Academic journal article Antichthon

The Ambitions of Quintus Labienus 'Parthicus' *

Academic journal article Antichthon

The Ambitions of Quintus Labienus 'Parthicus' *

Article excerpt

Late in 41 or early in 40 BC a force of Parthians embarked upon an unusually vigorous and penetrative irruption into the Roman province of Syria. Prominent among those commanding the Parthians was Q. Labienus who had earlier been sent to the court of the Parthian king by the assassins of Caesar as they made their own preparations for war with the dead dictator's supporters. Marooned by the outcome of the battle of Philippi, Labienus became resident at the court of the Parthian king Orodes, returning to Roman territory in the company of the invaders. The force concentrated first on Syria and surrounding territory but by the spring of 40 BC a thrust was made with Labienus at its head into the provinces of Asia Minor. Initially, prominent citizens of the region were left to make their own responses to Labienus but presently a successful Roman counter-attack was mounted under the leadership of P. Ventidius Bassus. The invaders were swiftly defeated but not before Labienus had deployed the striking self-designation 'Parthicus'.1 Bassus himself duly triumphed in November 38 BC and became the only nonimperial holder of 'Parthicus' as a cognomen.2

Q. Labienus takes his place as a member of a Roman family famed for quixotic decision-making. A great-uncle had perished as a partisan of the demagogue Saturninus and his own father had not shirked a dramatic volte face after half a lifetime in the service of Caesar. Audacious thinking was (and continued to be) a characteristic of family members.3 None, however, seems to have contemplated such apparent disloyalty to the Roman state as Q. Labienus. When the triumvirs came to restore the region and reward the loyalty of individual citizens the epigraphic record created branded Labienus a 'brigand'.4 Labienus' adventure with the Parthians was an opportunity for ancient writers too to express shock or lamentation. Dio presented the invasion in the depressing context of civil war, blaming Labienus' opportunity on Antony's distracting infatuation with Cleopatra. Labienus himself was depicted as a violent adventurer and the historian commented on the perversity of Labienus' taking of the title 'Parthicus' as an action utterly in violation of Roman custom.5 Plutarch placed a note of the invasion alongside details of Antony's sumptuous dining in Alexandria.6 Strabo drew Labienus as 'a lad who was irritable and full of folly'.7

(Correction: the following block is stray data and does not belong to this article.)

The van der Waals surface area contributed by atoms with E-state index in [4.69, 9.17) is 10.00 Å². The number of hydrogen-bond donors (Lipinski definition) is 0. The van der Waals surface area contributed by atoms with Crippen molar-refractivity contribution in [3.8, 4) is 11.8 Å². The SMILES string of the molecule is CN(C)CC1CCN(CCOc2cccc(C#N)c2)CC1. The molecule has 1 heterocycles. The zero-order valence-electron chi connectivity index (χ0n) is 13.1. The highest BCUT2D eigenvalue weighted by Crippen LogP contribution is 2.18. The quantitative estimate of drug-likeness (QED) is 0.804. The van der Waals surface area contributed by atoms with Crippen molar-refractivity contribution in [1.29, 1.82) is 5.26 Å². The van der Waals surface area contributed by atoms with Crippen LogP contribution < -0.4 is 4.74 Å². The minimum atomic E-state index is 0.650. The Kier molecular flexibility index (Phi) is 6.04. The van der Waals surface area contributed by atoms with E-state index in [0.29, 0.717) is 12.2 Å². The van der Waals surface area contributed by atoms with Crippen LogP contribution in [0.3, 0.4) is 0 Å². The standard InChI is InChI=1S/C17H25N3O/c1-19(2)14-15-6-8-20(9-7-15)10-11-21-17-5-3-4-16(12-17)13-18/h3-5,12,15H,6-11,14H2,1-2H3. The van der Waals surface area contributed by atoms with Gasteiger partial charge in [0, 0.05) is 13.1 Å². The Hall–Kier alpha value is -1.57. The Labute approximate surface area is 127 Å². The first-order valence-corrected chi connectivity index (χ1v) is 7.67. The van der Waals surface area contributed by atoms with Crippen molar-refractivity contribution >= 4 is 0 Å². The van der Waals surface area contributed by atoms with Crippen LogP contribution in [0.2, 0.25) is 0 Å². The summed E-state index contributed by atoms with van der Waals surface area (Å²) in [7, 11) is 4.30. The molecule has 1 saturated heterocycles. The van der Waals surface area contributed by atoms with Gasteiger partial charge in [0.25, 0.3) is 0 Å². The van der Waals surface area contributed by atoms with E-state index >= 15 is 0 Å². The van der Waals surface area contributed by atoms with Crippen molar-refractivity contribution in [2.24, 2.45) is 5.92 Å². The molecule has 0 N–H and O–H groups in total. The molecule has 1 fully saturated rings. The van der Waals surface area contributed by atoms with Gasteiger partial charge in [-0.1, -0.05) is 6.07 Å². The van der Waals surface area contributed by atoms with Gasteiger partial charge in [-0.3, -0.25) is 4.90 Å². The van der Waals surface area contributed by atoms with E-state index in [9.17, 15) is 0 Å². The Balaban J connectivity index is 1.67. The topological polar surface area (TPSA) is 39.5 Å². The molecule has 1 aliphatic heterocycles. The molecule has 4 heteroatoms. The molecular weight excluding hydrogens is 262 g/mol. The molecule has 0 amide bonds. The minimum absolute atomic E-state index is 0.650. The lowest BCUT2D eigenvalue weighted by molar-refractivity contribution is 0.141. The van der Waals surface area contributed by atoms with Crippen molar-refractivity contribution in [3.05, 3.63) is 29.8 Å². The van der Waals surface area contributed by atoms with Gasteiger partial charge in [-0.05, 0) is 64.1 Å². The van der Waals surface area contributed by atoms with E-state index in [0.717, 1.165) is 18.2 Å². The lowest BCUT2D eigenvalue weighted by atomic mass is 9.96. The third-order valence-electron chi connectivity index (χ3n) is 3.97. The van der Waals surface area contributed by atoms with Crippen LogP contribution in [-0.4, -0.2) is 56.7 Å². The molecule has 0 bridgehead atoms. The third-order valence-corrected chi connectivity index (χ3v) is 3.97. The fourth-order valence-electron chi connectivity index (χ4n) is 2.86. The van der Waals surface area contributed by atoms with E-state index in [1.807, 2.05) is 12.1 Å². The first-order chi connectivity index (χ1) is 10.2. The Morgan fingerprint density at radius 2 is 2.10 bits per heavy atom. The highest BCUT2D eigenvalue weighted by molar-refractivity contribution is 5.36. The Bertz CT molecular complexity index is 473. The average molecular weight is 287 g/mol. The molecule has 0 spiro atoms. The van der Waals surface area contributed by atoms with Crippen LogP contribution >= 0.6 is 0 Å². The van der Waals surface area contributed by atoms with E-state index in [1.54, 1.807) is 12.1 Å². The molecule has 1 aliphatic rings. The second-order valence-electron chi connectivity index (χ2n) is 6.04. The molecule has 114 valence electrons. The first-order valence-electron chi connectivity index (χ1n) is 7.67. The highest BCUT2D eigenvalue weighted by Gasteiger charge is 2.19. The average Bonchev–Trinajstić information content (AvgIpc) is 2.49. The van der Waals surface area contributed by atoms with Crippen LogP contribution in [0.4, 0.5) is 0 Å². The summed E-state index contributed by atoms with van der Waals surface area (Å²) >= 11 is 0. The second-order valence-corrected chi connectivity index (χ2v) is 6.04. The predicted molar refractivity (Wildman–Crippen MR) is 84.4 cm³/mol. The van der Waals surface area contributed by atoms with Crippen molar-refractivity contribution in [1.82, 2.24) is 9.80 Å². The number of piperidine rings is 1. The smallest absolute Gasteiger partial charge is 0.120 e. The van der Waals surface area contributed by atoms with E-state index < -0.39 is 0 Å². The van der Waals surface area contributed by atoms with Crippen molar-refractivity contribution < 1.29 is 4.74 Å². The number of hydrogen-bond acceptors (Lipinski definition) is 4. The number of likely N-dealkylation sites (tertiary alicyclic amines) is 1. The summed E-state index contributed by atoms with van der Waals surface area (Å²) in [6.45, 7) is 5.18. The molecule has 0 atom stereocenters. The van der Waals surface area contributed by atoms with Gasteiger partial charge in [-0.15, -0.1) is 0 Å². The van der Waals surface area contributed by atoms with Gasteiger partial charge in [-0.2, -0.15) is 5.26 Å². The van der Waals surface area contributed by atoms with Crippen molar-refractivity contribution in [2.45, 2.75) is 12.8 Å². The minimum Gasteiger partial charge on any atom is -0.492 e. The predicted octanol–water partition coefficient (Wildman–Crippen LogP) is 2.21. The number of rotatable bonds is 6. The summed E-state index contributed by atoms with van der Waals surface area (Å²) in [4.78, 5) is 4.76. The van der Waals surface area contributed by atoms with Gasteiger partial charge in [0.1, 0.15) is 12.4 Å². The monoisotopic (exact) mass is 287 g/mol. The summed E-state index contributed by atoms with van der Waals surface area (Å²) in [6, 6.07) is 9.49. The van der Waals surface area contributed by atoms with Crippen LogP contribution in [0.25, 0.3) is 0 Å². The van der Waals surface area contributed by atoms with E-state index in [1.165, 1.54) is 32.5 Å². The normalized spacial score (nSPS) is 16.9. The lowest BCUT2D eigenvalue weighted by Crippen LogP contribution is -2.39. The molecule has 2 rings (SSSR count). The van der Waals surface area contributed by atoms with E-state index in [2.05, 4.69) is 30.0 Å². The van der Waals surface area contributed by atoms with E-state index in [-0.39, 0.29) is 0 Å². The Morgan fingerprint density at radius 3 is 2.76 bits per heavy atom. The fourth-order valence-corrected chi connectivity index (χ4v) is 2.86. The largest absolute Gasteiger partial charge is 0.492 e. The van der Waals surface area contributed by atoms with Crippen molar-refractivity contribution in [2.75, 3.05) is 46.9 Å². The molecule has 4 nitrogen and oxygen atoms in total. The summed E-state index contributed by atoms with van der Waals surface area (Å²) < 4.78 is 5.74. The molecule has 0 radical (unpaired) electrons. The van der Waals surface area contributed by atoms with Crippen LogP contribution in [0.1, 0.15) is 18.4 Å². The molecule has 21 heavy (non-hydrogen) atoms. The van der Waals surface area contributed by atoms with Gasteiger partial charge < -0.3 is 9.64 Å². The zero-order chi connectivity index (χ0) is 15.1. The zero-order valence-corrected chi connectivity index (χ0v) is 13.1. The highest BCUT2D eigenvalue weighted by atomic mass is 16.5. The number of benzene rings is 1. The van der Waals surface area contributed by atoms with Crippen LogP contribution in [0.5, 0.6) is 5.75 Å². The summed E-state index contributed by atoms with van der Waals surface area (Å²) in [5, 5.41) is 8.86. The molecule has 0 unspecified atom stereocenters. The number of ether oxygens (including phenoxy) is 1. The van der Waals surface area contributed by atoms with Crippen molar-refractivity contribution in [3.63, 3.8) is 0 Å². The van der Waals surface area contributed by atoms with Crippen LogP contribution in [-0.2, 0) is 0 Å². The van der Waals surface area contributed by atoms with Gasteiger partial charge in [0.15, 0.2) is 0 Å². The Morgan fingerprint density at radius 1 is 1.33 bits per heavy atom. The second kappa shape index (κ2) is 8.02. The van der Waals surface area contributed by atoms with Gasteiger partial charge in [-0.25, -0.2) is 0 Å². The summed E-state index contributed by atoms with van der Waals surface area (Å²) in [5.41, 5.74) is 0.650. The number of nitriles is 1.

Modern scholars have sought to look beyond the polemic of ancient sources and consider the rational motivations of Labienus, putting forward a variety of views. Tarn in the first edition of The Cambridge Ancient History understood the campaign of Labienus and the Parthians as much more than a mere raid and depicted the former as an agent of Parthian will in the West, self-consciously and officially a 'Parthian general' (Parthicus imperator) in the region.8 Magie understood Labienus similarly, had him seeking to conquer Asia Minor for his Parthian allies and in the latter part of his life turning 'wholly Parthian'.9 The interpretation passed into other general histories of the era.10 Others, by contrast, have been rather more mindful of the politics of the civil war. Bucheim cautioned against too swift a designation of Labienus as a traitor to his country. He detected different 'phases' to the campaign and suggested that there may have been some aspects of the invasion that were more to Labienus' tastes than others.11 Timpe saw in Labienus the continuing ambitions of the Republicans defeated at Philippi, the faction who had despatched Labienus to the Parthian court in the first instance.12 Ziegler, tracing Labienus' activities independently of the Parthians considered it impossible to think of him as a traitor to his country.13 Crawford too perceived Labienus as an active Republican and Reynolds went as far as assessing the activities of the Roman as basically a continuation of the campaigns of Brutus and Cassius.14 Schalit understood the invasion to have been a carefully constructed plan designed to satisfy the Parthian desire to possess Syria and at the same time allow Labienus to pursue his Republican ideals in Asia Minor. …

Search by... Author
Show... All Results Primary Sources Peer-reviewed

Oops!

An unknown error has occurred. Please click the button below to reload the page. If the problem persists, please try again in a little while.